Solid-state amp made in U.S.A (in the '90s, I think)
See previous reviews for details about connections.
Simple: Turn the pots, the EQ controls are precise.
I use it live occasionally and more frequently at home, without cranking it too much.
- double input (practical for rehearsals at home to amplify guitar/piano, for example), very precise clean sounds, it seems to deliver more than the 60 W it allegedly does.
- rugged construction ++
- versatile ++ good performance every time (I use it with piano/guitar: good reproduction of low frequencies).
- very interesting value for money secondhand (+/- $130)
- weight (consider a case with casters or something similar when you take it out!)
- the reverb is very discreet/not very effective (I bought a reverb pedal to make up for this issue)
Solid-state, 60-watt keyboard amp made in USA. Very high manufacturing quality (not like nowadays).
Two channels, each with hi or low impedance input, volume control.
Common bass, mid, treble EQ for both channels.
Preamp output + amp input (effects loop).
One reverb (plate, apparently)
Headphones output on the rear panel.
Manufactured in the '80s/'90s, it can only be found secondhand today.
It costs around $200/$250 (in very good condition).
Easy to use, no need of a manual. You just need to plug in and play.
The clean sound is very transparent, it reproduces the instrument pretty faithfully.
The power is adequate so you can use it in a piano bar or on a small stage.
It is very versatile, you can plug anything into it (piano, guitar, bass, mic).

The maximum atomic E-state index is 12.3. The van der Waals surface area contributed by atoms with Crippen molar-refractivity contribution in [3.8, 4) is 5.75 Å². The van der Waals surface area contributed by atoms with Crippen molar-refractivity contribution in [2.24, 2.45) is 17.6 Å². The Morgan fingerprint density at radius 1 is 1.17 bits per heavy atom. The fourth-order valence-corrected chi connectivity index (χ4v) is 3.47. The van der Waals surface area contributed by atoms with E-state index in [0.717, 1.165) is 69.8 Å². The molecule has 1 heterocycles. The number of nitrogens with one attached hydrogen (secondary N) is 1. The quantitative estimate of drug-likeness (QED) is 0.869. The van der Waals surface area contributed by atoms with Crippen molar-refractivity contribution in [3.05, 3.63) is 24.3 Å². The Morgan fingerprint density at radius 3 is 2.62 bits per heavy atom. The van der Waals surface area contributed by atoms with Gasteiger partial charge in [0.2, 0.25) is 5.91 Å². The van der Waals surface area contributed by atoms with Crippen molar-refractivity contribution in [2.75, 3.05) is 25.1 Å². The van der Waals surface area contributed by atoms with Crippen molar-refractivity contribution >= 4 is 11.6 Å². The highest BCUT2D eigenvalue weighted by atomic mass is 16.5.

I connect to inputs 1 or 2 my pianos, my acoustic-electric, my bass and playing with the EQ you can get very good sounds. I connect my tubeman (tube preamp) to the amp input (without going through the preamp) and it is excellent, too.
You can even pretend to be a DJ by connecting a mixer (but it's better to have two for stereo).
In short, a true Swiss-army knife that can handle anything with excellent results.
It's the ultimate versatile amp, so if you are like me and play a bit of everything (guitar, bass, piano) and you don't want to have several amps, this is the one you need. It's relatively small, but not especially light (it's sturdily built, it seems indestructible!!!), and it can handle anything.
I bought it dirt cheap secondhand, so it is (for me) an amazing value for money!!
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Anonymous 's review
See previous reviews. I don't find it neutral enough.
In fact, I don't think it's neutral enough for piano (I have a good sound system), but several months ago I was forced to use it with my SansAmp Bass DI (tube amp simulation for bass) and my Musicman, and it was a real treat. My bass setup works better with my HS than with my big Fender BRX 300 (which I use on stage). The musicians I play with were all surprised by the performance of the 15" and the tweeter.
It is really powerful and beefy for a 60 w amp. Indeed, you can't find gear like this at such a low price point anymore.
It's been lying around in my rehearsal room for 10 years (I don't like pianos ever since). After this revelation, it's has become my bass amp.
It also works remarkably well with the Vox Tonelab (amp and speaker simulation).
Pros: Its sturdiness, it can handle really well low frequencies, the connections, its versatility, and its price.
Cons: It is not transparent as a piano amp (it's OK for rhodes and organs, but not for acoustic sounds), it is very unpleasant.
As a piano amp it is worth 6, but as a versatile amp for bass guitar, rhodes, guitar amp simulation, it's worth 10. It's weird that the brand's TNT bass amps quite mediocre.